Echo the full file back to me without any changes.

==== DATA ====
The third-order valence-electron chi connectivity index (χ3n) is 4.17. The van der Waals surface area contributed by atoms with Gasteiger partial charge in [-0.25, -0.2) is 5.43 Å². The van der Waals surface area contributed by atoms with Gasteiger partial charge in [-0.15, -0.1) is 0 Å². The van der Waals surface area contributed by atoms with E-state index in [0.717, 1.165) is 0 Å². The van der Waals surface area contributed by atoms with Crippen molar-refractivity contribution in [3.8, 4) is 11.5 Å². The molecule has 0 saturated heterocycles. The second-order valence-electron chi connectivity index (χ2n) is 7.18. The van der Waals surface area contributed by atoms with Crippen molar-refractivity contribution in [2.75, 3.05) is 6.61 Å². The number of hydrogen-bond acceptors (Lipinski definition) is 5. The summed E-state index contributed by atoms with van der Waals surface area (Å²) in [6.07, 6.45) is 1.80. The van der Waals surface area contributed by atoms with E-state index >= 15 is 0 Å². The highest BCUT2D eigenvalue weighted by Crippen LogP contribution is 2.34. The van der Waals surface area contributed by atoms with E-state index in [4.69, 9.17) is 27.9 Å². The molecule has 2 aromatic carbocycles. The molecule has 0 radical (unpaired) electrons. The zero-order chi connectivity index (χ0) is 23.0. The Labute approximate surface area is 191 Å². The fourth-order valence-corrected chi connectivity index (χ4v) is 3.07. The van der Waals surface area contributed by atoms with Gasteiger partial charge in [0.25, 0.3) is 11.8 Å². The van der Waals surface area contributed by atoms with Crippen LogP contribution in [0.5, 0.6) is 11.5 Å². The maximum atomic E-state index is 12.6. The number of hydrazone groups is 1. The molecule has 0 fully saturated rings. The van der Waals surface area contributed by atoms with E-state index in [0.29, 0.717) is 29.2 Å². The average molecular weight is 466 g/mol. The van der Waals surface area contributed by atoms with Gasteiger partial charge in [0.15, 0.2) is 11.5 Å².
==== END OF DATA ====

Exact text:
The third-order valence-electron chi connectivity index (χ3n) is 4.17. The van der Waals surface area contributed by atoms with Gasteiger partial charge in [-0.25, -0.2) is 5.43 Å². The van der Waals surface area contributed by atoms with Gasteiger partial charge in [-0.15, -0.1) is 0 Å². The van der Waals surface area contributed by atoms with E-state index in [0.717, 1.165) is 0 Å². The van der Waals surface area contributed by atoms with Crippen molar-refractivity contribution in [3.8, 4) is 11.5 Å². The molecule has 0 saturated heterocycles. The second-order valence-electron chi connectivity index (χ2n) is 7.18. The van der Waals surface area contributed by atoms with Crippen molar-refractivity contribution in [2.75, 3.05) is 6.61 Å². The number of hydrogen-bond acceptors (Lipinski definition) is 5. The summed E-state index contributed by atoms with van der Waals surface area (Å²) in [6.07, 6.45) is 1.80. The van der Waals surface area contributed by atoms with E-state index >= 15 is 0 Å². The highest BCUT2D eigenvalue weighted by Crippen LogP contribution is 2.34. The van der Waals surface area contributed by atoms with E-state index in [4.69, 9.17) is 27.9 Å². The molecule has 2 aromatic carbocycles. The molecule has 0 radical (unpaired) electrons. The zero-order chi connectivity index (χ0) is 23.0. The Labute approximate surface area is 191 Å². The fourth-order valence-corrected chi connectivity index (χ4v) is 3.07. The van der Waals surface area contributed by atoms with Gasteiger partial charge in [0.25, 0.3) is 11.8 Å². The van der Waals surface area contributed by atoms with Crippen LogP contribution in [0.5, 0.6) is 11.5 Å². The maximum atomic E-state index is 12.6. The number of hydrazone groups is 1. The molecule has 0 fully saturated rings. The van der Waals surface area contributed by atoms with E-state index in [0.29, 0.717) is 29.2 Å². The average molecular weight is 466 g/mol. The van der Waals surface area contributed by atoms with Gasteiger partial charge in [0.15, 0.2) is 11.5 Å².